Every minute YouTube users upload 72 hours of video material. This includes images from their own lives, made possible by cameras in mobile devices that are now within reach for everyone. These images are public and can be accessed by any curious viewer. The first contact with unknown people is therefore increasingly mediated. I investigate what considerations young people from 18–25 take into account when making a self-representa- tion in video images. When can they find themselves in the representation they have created? And what role does the ultimate recipient of the images play in this process of self-representation? To research this, I have designed an experiment in which I ask people to introduce themselves in front of a camera. Afterwards, they look at the results and then record their introduction again, adapting it on the basis of the first recording. I then combine the on-camera introduction and the off-camera response to study the interaction between them.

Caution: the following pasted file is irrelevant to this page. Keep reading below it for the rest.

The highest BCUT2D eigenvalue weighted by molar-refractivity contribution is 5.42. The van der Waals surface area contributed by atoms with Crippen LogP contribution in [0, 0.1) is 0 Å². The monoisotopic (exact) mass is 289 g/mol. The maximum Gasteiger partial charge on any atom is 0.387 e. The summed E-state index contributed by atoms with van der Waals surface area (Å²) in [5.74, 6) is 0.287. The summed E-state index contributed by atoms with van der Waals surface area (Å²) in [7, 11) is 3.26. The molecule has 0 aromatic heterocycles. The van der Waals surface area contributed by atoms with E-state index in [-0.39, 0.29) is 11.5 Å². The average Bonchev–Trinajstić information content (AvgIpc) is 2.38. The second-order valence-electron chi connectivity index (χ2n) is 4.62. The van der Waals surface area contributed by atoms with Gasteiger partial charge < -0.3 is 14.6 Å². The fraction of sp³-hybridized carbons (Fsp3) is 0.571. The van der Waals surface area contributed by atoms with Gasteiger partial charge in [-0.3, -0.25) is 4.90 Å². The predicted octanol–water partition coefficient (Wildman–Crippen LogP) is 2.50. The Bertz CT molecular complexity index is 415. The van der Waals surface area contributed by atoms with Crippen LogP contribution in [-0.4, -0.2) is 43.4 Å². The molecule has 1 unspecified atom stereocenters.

In its final form, I use the qualities of face-to-face contact. The representation responds to the presence of the viewer and looks him straight in the eye, trying to approach ‘the real thing’.
Research and development Joep Kuijper
Camera and technical services John Treffer
Editing Katarina Türler
Assistants Claire van der Poel, Ruth Koppenol, Igor Kramer
Participants Preston Henshuijs, Ruth Koppenol, Igor Kramer,
Willeke Machiels, Carlo Markaban, Claire van der Poel, R. P. Sitabi,
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